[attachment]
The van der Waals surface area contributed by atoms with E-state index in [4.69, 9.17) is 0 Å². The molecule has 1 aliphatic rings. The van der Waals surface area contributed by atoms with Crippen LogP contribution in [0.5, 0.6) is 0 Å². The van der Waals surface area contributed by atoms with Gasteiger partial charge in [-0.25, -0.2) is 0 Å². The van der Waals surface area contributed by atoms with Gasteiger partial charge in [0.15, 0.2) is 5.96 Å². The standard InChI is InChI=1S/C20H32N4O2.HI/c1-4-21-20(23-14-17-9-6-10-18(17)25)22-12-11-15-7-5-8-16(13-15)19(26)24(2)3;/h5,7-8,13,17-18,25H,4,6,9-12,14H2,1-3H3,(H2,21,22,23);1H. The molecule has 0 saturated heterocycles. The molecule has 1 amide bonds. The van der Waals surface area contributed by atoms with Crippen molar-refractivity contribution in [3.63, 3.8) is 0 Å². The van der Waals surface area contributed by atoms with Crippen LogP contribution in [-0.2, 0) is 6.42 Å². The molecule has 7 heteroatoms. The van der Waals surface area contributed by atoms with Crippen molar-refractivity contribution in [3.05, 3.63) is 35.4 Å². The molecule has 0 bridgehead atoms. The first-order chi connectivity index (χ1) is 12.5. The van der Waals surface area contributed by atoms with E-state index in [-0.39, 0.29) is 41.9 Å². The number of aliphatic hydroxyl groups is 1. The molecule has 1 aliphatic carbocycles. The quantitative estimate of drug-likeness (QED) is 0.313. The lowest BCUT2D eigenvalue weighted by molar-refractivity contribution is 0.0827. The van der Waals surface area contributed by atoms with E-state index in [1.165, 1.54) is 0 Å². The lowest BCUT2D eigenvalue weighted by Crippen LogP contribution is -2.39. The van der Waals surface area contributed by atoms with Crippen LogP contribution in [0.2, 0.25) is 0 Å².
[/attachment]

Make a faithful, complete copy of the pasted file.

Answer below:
The van der Waals surface area contributed by atoms with E-state index in [4.69, 9.17) is 0 Å². The molecule has 1 aliphatic rings. The van der Waals surface area contributed by atoms with Crippen LogP contribution in [0.5, 0.6) is 0 Å². The van der Waals surface area contributed by atoms with Gasteiger partial charge in [-0.25, -0.2) is 0 Å². The van der Waals surface area contributed by atoms with Gasteiger partial charge in [0.15, 0.2) is 5.96 Å². The standard InChI is InChI=1S/C20H32N4O2.HI/c1-4-21-20(23-14-17-9-6-10-18(17)25)22-12-11-15-7-5-8-16(13-15)19(26)24(2)3;/h5,7-8,13,17-18,25H,4,6,9-12,14H2,1-3H3,(H2,21,22,23);1H. The molecule has 0 saturated heterocycles. The molecule has 1 amide bonds. The van der Waals surface area contributed by atoms with Crippen molar-refractivity contribution in [3.63, 3.8) is 0 Å². The van der Waals surface area contributed by atoms with Crippen LogP contribution in [-0.2, 0) is 6.42 Å². The molecule has 7 heteroatoms. The van der Waals surface area contributed by atoms with Crippen molar-refractivity contribution in [3.05, 3.63) is 35.4 Å². The molecule has 0 bridgehead atoms. The first-order chi connectivity index (χ1) is 12.5. The van der Waals surface area contributed by atoms with E-state index in [-0.39, 0.29) is 41.9 Å². The number of aliphatic hydroxyl groups is 1. The molecule has 1 aliphatic carbocycles. The quantitative estimate of drug-likeness (QED) is 0.313. The lowest BCUT2D eigenvalue weighted by molar-refractivity contribution is 0.0827. The van der Waals surface area contributed by atoms with E-state index in [1.165, 1.54) is 0 Å². The lowest BCUT2D eigenvalue weighted by Crippen LogP contribution is -2.39. The van der Waals surface area contributed by atoms with Crippen LogP contribution in [0.2, 0.25) is 0 Å².